Traditionally, faculty and researchers publish their findings in academic journals without expecting any financial reward. They share their work hoping to advance humankind’s knowledge. Before their work gets published, however, authors are also asked to sign a copyright agreement with the publisher. By signing the agreement, the researcher is giving away most of his or her rights to use or disseminate their work. If the author wants to share the article with others in class, on social media or on digital repositories, he needs to get permission from the same publisher who originally published his article. Permission is sometimes granted and sometimes denied depending on the publisher’s policy.
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After the solemnity and introspection of the High Holy Days, Sukkot, the Festival of Booths, is always a treat. Like the proverbial light at the end of the tunnel, I look forward to Sukkot every year because this holiday, unlike Rosh Hashanah and Yom Kippur, is an unaltered celebration. After the Exodus from Egypt, the ancient Jews traveled the wilderness for forty years before reaching the land of Israel. They lived in small huts called “sukkot” during this time. The holiday of Sukkot commemorates those temporary dwellings: Orthodox Jewish families build a small hut, or Sukkah, outside the house where they eat all meals for the seven days of the holiday. Many Orthodox Jews also sleep outdoors in the Sukkah. A typical Sukkah would look something like this:
The holiday of Sukkot is also called “Chag ha-Asif,” or the festival of the harvest. It is a festival of thanksgiving for the bounty that was just harvested in time for winter. As a child I always enjoyed helping my father build our Sukkah on the back porch, and decorating it with posters, flags, and ceiling decorations suspended from the bamboo poles that made up our s’chach (the roof of the sukkah, which must be made from some form of plant).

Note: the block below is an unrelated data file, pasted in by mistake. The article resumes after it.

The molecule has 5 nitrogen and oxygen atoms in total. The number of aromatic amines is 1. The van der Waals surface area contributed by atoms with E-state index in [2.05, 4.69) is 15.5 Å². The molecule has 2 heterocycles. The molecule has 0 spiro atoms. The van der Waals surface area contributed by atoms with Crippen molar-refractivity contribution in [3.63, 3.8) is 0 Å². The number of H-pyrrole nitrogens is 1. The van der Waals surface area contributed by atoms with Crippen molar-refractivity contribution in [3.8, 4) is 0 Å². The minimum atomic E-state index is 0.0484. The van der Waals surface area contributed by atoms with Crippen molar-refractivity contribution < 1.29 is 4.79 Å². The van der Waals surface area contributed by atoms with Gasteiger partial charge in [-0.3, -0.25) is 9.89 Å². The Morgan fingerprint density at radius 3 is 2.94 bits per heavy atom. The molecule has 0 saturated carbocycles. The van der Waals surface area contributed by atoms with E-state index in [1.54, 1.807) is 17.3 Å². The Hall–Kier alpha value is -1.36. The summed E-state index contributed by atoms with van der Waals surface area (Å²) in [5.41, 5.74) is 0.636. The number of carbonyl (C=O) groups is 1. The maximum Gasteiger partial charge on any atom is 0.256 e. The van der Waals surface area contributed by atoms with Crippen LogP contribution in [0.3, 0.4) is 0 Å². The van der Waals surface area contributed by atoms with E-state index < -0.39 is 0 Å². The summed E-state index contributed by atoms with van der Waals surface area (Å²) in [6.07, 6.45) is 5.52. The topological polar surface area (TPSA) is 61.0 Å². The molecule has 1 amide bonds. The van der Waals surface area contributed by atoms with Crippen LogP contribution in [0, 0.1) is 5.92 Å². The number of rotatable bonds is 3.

I love to visit other people’s sukkahs because no two sukkahs are exactly alike. Every family builds and decorates theirs in their own unique style. The requirements to build a sukkah are pretty simple, according to Wikipedia: “A sukkah design must be a temporary structure. The roof must be made of non-edible plant material. The roofing must be thick enough to shade those sitting inside in daytime, and thin enough so that stars are visible through the roof at night. The walls must be at least 10 handsbreadths tall but can be made of any material. Did you know that the body of a dead whale can serve as a wall?  The sukkah can also be built atop a live camel.”
Fortunately, these days we do not need to use dead whales for walls, but I came across some pretty interesting sukkah designs when I did a quick Google image search. In the fall of 2010, an architectural design competition called Sukkah City was held in partnership with the Union Square Partnership for New York City’s Union Square Park. All entrants can be seen here on Sukkah City’s website. The winning designs were constructed at Brooklyn’s Gowanus Studio Space, and set up in Union Square Park for the duration of the holiday. Below are some of the more eye-catching designs.
Sukkah city entrant “Gathering”, by Dale Suttle, So Sugita, Ginna Nguyen
Sukkah City entrant “Fractured Bubble” by Henry Grosman and Babak Bryan
Sukkah City entrant “LOG” by Kyle May and Scott Abrahams
Sukkah City entrant Sukkah of the Signs by Ronald Rael, Virginia San Fratello
Sukkah City entrant Repetition meets Difference | Stability meets Volatileness by Matthias Karch
Yom Kippur aka The Day of Atonement: this represents the time when Jews will have their fate decided. How much money will be earned for the year, what a person’s health will be, as well whatever is supposed to happen to a person in their life during the year. People of course pray that everything that will happen should be good for the person.
I should note that on this occasion, the prayers are only directed between people and G-d, not between people and other people. Any “offense” that take place between people is not covered by Yom Kippur. The individuals involved need to ask for pardon from each other.
Yom Kippur is the end of this Holy time of year, which began with Rosh Hashanah. This is a ten day period when forgiveness is asked from G-d as well as from “man”. As it says in the Liturgy, on Rosh Hashanah G-d writes down what will be and on Yom Kippur that decree is sealed.
This year, Yom Kippur will begin the evening of Tuesday October 11th and conclude the evening of Wednesday the 12th.